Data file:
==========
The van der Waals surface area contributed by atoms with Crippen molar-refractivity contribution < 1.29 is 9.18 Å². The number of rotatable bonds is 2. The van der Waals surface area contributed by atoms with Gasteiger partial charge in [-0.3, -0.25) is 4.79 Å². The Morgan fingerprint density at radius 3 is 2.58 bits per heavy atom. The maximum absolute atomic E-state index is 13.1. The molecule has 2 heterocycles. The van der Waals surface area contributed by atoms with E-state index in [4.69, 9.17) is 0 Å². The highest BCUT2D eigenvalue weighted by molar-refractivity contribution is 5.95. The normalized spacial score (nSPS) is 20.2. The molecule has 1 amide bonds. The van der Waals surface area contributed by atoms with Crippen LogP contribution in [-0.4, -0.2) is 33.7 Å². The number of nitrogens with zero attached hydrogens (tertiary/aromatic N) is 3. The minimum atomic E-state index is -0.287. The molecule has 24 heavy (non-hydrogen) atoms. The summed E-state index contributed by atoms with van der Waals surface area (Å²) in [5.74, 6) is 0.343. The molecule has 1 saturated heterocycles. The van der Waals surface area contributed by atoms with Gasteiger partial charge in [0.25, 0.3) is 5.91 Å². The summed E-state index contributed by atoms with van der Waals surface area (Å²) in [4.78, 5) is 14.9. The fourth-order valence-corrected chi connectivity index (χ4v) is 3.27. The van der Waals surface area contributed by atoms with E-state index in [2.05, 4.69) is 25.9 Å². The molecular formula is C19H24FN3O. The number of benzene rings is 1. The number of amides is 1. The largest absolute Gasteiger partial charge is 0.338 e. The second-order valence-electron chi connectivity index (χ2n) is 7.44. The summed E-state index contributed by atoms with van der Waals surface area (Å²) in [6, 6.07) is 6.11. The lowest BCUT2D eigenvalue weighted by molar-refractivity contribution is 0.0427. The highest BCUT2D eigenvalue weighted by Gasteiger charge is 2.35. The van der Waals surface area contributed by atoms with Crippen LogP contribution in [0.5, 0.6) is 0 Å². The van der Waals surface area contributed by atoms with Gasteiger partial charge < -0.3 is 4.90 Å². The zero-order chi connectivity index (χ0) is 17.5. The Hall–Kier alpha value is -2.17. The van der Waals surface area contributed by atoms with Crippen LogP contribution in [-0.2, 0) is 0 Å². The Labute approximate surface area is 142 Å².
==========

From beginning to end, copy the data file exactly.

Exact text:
The van der Waals surface area contributed by atoms with Crippen molar-refractivity contribution < 1.29 is 9.18 Å². The number of rotatable bonds is 2. The van der Waals surface area contributed by atoms with Gasteiger partial charge in [-0.3, -0.25) is 4.79 Å². The Morgan fingerprint density at radius 3 is 2.58 bits per heavy atom. The maximum absolute atomic E-state index is 13.1. The molecule has 2 heterocycles. The van der Waals surface area contributed by atoms with E-state index in [4.69, 9.17) is 0 Å². The highest BCUT2D eigenvalue weighted by molar-refractivity contribution is 5.95. The normalized spacial score (nSPS) is 20.2. The molecule has 1 amide bonds. The van der Waals surface area contributed by atoms with Crippen LogP contribution in [-0.4, -0.2) is 33.7 Å². The number of nitrogens with zero attached hydrogens (tertiary/aromatic N) is 3. The minimum atomic E-state index is -0.287. The molecule has 24 heavy (non-hydrogen) atoms. The summed E-state index contributed by atoms with van der Waals surface area (Å²) in [5.74, 6) is 0.343. The molecule has 1 saturated heterocycles. The van der Waals surface area contributed by atoms with Gasteiger partial charge in [0.25, 0.3) is 5.91 Å². The summed E-state index contributed by atoms with van der Waals surface area (Å²) in [4.78, 5) is 14.9. The fourth-order valence-corrected chi connectivity index (χ4v) is 3.27. The van der Waals surface area contributed by atoms with E-state index in [2.05, 4.69) is 25.9 Å². The molecular formula is C19H24FN3O. The number of benzene rings is 1. The number of amides is 1. The largest absolute Gasteiger partial charge is 0.338 e. The second-order valence-electron chi connectivity index (χ2n) is 7.44. The summed E-state index contributed by atoms with van der Waals surface area (Å²) in [6, 6.07) is 6.11. The lowest BCUT2D eigenvalue weighted by molar-refractivity contribution is 0.0427. The highest BCUT2D eigenvalue weighted by Gasteiger charge is 2.35. The van der Waals surface area contributed by atoms with Crippen LogP contribution in [0.5, 0.6) is 0 Å². The van der Waals surface area contributed by atoms with Gasteiger partial charge < -0.3 is 4.90 Å². The zero-order chi connectivity index (χ0) is 17.5. The Hall–Kier alpha value is -2.17. The van der Waals surface area contributed by atoms with Crippen LogP contribution in [-0.2, 0) is 0 Å². The Labute approximate surface area is 142 Å².